Tuesday, December 29, 2020

Outdoor dining is dead, long live outdoor dining

I'd been eyeing the roadside kebab shop for a while, as there seemed to be a steady stream of customers whenever I walked by after my physiotherapy sessions. Then, quite suddenly, all indoor *and* outdoor seating at restaurants and cafes was banned once again in Turkey as a coronavirus prevention measure. Takeaway, however, was still allowed. On this particular day, I was starving, having missed lunch; the weather was still mild, despite it being early December; and I figured I could furtively scarf down a dürüm in a couple of minutes while lingering on the street corner out front.

But I hadn't given Turkish ingenuity and hospitality enough credit.

No sooner had I approached the server standing outside the door and ordered my Adana dürüm (acılı, tabii ki, ama domatessiz lütfen) than he had swooped up a piece of cardboard and placed it just so on the edge of what used to be the shop's outdoor-dining area. (Can't sit on the cold ground, your reproductive organs might freeze.) 

As I sat on my cardboard-covered perch, eating my dürüm and sipping my ayran, situated at a safe distance away from other customers doing likewise, I noticed there were people sitting in the cars parked in front of the shop. They were eating their kebabs as the server dashed back and forth to their car windows to deliver post-meal tea and retrieve the empty glasses. It was almost like being at an American drive-in.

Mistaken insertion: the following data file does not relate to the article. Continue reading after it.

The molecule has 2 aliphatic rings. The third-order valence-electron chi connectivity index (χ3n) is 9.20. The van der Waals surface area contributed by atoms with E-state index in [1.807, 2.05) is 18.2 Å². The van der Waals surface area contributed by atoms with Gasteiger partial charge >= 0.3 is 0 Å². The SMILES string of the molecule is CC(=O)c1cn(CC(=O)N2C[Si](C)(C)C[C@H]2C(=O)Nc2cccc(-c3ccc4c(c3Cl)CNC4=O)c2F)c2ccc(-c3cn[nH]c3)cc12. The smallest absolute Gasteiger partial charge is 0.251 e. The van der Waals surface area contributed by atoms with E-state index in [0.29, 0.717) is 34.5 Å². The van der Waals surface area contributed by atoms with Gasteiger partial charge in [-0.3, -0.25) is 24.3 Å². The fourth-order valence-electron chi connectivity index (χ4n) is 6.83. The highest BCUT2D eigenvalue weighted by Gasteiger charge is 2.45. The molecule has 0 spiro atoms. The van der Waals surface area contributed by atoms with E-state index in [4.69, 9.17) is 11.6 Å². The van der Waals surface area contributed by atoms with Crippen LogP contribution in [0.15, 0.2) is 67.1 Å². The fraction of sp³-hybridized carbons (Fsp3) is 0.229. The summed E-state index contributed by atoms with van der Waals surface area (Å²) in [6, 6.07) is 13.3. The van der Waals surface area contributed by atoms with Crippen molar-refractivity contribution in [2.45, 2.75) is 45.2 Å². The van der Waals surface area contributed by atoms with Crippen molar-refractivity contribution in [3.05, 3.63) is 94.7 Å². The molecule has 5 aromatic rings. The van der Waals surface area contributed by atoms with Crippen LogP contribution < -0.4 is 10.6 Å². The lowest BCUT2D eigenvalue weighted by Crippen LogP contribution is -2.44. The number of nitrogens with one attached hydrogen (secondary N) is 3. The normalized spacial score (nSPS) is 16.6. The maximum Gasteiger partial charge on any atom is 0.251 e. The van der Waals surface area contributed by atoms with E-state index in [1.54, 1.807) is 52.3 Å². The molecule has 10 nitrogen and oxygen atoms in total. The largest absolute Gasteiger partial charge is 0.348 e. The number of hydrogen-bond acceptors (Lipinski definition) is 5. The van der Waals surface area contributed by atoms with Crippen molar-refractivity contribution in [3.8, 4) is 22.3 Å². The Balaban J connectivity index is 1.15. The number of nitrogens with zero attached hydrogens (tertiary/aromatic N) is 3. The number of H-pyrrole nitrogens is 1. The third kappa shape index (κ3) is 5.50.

Restaurants, cafes, and bars are suffering heavily during these shutdowns, to be sure. But these examples of resourcefulness are cheering in their small way. A neighborhood bar is packaging up its cocktails to go and bottling its mixers for sale. The owners of a popular meyhane have opened a takeaway meze shop and even deliver locally by bicycle. One street in Karaköy is doing its best impression of a European Christmas market, the scent of cloves and cinnamon drawing passersby to long tables outside bar-restaurants that are selling cups of mulled wine and slices of cake to take in hand as you stroll. It's something I've not really seen in Istanbul before, but a new tradition I certainly wouldn't mind seeing endure after the pandemic is (inşallah) behind us next winter.